C&ENVENG 4106 - Introduction to Geostatistics
North Terrace Campus - Summer - 2016
General Course Information
Course Code C&ENVENG 4106 Course Introduction to Geostatistics Coordinating Unit School of Civil, Environmental & Mining Eng Term Summer Level Undergraduate Location/s North Terrace Campus Units 3 Contact Up to 4 hours per week Available for Study Abroad and Exchange Y Assumed Knowledge Basic geology; elementary statistics (mean, variance, histogram) Restrictions Exam for this course is typically in the April mid-semester break, therefore results will not be received in time for April Graduations Course Description Basic introduction to geostatistics with the emphasis on concepts rather than mathematics. Regionalised (or spatial) variables. Quantifying the criteria for estimation sources of errors in estimation, fundamental basis of the geostatistical approach, mean and variance of the estimation error. The variogram calculation, interpretation, linking variogram behaviour with physical causes (geology, sampling). Variances, covariances, Krige's volume-variance relationship. Extension variances and estimation variances/simple calculations in one and two dimensions. Global reserve/resource estimation. Optimal estimation and introduction to kriging.
Course Coordinator: Dr Michael Leonard
The full timetable of all activities for this course can be accessed from Course Planner.The course runs in intensive mode 9-5pm each day for one week with a mixture of tutorials and lectures. An hour break is provided for lunch. Assignments are to be completed in remaining time outside contact hours.
Course Learning Outcomes
On successful completion of this course, students will be:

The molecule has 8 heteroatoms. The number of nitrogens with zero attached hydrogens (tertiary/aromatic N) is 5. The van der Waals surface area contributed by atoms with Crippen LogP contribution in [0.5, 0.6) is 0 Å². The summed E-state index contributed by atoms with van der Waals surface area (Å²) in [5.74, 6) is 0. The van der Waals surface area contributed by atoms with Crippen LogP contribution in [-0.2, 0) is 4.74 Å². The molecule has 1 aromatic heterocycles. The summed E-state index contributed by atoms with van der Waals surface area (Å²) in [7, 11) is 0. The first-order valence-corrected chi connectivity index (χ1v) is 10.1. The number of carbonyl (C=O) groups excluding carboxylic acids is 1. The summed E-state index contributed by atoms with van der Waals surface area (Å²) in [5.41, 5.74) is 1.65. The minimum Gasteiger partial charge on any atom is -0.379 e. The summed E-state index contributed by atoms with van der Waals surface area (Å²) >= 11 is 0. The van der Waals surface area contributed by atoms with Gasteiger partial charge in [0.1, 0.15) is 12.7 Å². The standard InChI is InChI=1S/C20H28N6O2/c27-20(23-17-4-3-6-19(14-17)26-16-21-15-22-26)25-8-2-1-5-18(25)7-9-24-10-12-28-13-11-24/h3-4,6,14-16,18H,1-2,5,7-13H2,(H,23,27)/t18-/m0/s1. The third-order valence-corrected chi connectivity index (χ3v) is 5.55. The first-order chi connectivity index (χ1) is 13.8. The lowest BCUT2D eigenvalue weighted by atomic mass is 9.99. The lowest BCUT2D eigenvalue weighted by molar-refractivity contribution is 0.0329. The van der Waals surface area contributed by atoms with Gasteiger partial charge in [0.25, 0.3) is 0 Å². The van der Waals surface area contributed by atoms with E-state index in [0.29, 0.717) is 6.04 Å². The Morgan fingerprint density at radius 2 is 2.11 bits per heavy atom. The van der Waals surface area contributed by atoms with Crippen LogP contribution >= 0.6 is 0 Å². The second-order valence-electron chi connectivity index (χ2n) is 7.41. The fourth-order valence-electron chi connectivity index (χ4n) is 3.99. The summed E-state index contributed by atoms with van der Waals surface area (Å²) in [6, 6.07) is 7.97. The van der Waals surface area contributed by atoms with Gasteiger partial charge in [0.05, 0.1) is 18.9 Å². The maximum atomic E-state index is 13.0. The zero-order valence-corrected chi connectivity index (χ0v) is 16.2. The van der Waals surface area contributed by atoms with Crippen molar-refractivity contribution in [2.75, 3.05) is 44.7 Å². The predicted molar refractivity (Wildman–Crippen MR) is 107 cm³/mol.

1. Able to relate the concepts of spatial variability to geological, geomechanical and/or environmental variables,
2. Able to calculate variograms for simple one- and two-dimensional data sets
3. Able to fit models to experimental variograms and interpret model parameters, and
4. Able to evaluate simple calculations of estimation variances
5. Able to formulate and solve kriging equations
6. Able to make decisions on the basis of these calculations.
University Graduate Attributes
This course will provide students with an opportunity to develop the Graduate Attribute(s) specified below:
University Graduate Attribute Course Learning Outcome(s) Critical thinking and problem solving
- steeped in research methods and rigor
- based on empirical evidence and the scientific approach to knowledge development
- demonstrated through appropriate and relevant assessment
Required ResourcesLecture notes are required reading for this course.
Online LearningOnline assessment is used for assignments 3 to 6 (Maple TA).
Online tutorials are available for assignment practice and exam revision.
Copies of lectures slides and solutions to tutorials are provided online.
Learning & Teaching Activities
Learning & Teaching ModesDelivery is intensive mode, involving: lectures, tutorials and examples classes.
The information below is provided as a guide to assist students in engaging appropriately with the course requirements.A standard 3 unit load is 156 hours. 35 hours are allocated for lectures and tutorials. Approximately 120 hours are allocated to completing assignments and revising for the exam.
Learning Activities Summary
No information currently available.
Specific Course RequirementsExam for this course is typically in the April mid-semester break, therefore results will not be received in time for April Graduations. The exam is held on a Sunday at the University of Adelaide.